If it's possible to summarize the Pilates philosophy, it would be to say that mind control is necessary for muscle control. Arriving at this summation though, requires looking at all aspects and principles that make up the Pilates method. "By reawakening thousands and thousands of otherwise ordinary dormant muscle cells, Contrology correspondingly reawakens thousands and thousands of dormant brain cells, thus activating new areas and stimulating further the functioning of the mind." (1)

Another way to look at this philosophy is that, "when you work your body without engaging your mind, you are performing only half a workout. It is the least efficient way to achieve the goals you have set for yourself." (2) The basic principles of Pilates are better understood and defined by first learning the principles behind the Pilates technique. With this exercise method, the manner in which exercises are performed is of greater significance than the time spent exercising, or the number of repetitions. (1)

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Principles

  1. Concentration: Mental focus is of primary importance with any movement we attempt to have our body carry out. Understanding where each part of the body is positioned and the interconnectedness of movements of the body is critical to attaining the necessary level of concentration. As you work with the Pilates movements, in time your concentration and the exercises will be fluid and seamlessly integrated. (1, 2)
    Example: Diminishing extraneous sounds, activity or other distractions in your exercise area. (3)

  2. Centering: The muscles comprising what Pilates considered the center are abdominal, mid and lower back, hips, and buttocks. "Pilates called this center the 'powerhouse'". Strength in this area of the body is essential for maintenance of overall body control and balance. By learning proper positioning of these muscles which are used in all Pilates-based exercises, one gains both abdominal strength and control which supports and provides fluidity for all the body's movements. (1,2)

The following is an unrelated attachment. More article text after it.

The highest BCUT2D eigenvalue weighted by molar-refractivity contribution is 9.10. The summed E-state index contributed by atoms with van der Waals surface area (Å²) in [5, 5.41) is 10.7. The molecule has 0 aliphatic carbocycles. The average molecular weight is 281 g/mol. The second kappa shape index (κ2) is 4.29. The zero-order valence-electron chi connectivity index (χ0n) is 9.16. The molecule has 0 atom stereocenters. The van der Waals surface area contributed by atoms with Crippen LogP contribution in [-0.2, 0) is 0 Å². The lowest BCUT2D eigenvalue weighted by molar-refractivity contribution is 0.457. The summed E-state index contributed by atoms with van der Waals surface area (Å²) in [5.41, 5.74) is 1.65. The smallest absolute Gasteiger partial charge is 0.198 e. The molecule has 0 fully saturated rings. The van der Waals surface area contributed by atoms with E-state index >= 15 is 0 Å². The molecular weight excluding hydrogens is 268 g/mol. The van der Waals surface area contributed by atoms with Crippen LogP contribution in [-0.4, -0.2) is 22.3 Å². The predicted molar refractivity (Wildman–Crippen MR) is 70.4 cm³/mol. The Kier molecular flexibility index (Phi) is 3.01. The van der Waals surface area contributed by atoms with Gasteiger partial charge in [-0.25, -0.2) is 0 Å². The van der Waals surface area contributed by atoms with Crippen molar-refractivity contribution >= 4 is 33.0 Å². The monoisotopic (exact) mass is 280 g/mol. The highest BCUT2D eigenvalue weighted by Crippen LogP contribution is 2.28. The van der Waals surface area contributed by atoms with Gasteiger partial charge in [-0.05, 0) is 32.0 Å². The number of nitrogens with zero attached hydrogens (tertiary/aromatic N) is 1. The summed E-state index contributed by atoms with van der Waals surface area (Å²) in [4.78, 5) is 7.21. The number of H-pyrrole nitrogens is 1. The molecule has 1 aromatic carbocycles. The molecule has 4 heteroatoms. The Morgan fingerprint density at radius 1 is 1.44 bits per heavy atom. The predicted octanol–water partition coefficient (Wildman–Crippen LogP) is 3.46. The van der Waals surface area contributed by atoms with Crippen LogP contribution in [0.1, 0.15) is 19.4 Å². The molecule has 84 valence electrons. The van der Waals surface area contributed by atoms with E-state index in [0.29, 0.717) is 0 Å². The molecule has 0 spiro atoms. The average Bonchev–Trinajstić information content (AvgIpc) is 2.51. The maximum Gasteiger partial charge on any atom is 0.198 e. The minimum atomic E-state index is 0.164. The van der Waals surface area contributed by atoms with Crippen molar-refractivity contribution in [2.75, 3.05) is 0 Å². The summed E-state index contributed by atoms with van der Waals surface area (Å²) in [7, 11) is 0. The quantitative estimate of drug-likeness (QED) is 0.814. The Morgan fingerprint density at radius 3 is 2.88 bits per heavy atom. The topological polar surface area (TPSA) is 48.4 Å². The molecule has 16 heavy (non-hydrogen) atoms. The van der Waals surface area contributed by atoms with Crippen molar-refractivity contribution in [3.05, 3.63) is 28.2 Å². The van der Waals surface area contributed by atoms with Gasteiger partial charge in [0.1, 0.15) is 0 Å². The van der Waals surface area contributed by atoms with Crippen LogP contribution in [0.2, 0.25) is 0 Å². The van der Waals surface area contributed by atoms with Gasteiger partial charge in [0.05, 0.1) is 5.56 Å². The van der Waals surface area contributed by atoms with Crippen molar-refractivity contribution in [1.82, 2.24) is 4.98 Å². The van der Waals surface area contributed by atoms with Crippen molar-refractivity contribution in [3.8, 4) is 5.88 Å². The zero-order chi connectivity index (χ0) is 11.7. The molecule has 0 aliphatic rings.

Example: Proper positioning for the Hundred includes pulling the abdominal muscles up and in toward your spine ('belly button to spine'). This not only strenthens the core muscles but also protects the lower back. (3)

  3. Breathing: Taking deep inhalations energizes and replenishes your mind and body, while full exhalations help rid the body of toxins. "To breate correctly you must completely exhale and inhale, always trying very hard to 'squeeze' every atom of impure air from your lungs in much the same manner that you would wring every drop of water from a wet cloth." (2)
    Example: Once in a seated position for the Saw, with back straight, take a teep, full, inhalation followed by a full exhalation which allows you to draw your abdominal muscles in toward the spine as you turn your torso reaching toward the opposite foot. (3)

  4. Control: Control involves the previous three principles. It allows movement of the body to occur avoiding injury and promoting effective exercise movements. Every move we make in our daily activities as well as specific exercise movements should be done purposefully. (2)
    Example: When performing the Roll Up, the first three principles are employed to facilitate a strong and controlled use of muscles for transition from a supine to seated position. (3)

  5. Precision: Precision is directly associated to the principle of concentration in that it requires focus. The opposite of precision based movements is movement that is sloppy and haphazard. Performing with precision requires time and training to attain the desired level of effortlessness. (1,2)
    Example: After rolling your hips and legs back to the Plow position, the articulation of the spinal column as you lower your hips to the mat is carried out as if you were painting a stripe on the mat with your spinal column. (3)

  6. Fluidity: The Pilates method is not based on "static, isolated movements". Whether we are going about our daily activities or doing mat work, our bodies should move in a synchronized and flowing manner. (2) Sharp jerky movements increase the risk of injury and reduce potential toning effects. (1)
    Example: When performing the Single Leg Stretch, all parts of the body are engaged and the transition from right to left leg occurs smoothly and seamlessly. (3)

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Learning and utilizing these principles to correctly perform Pilates movements will not only ensure the fullest possible benefit from the exercise, but with time, will become integral to everyday movement, posture, and sense of well being.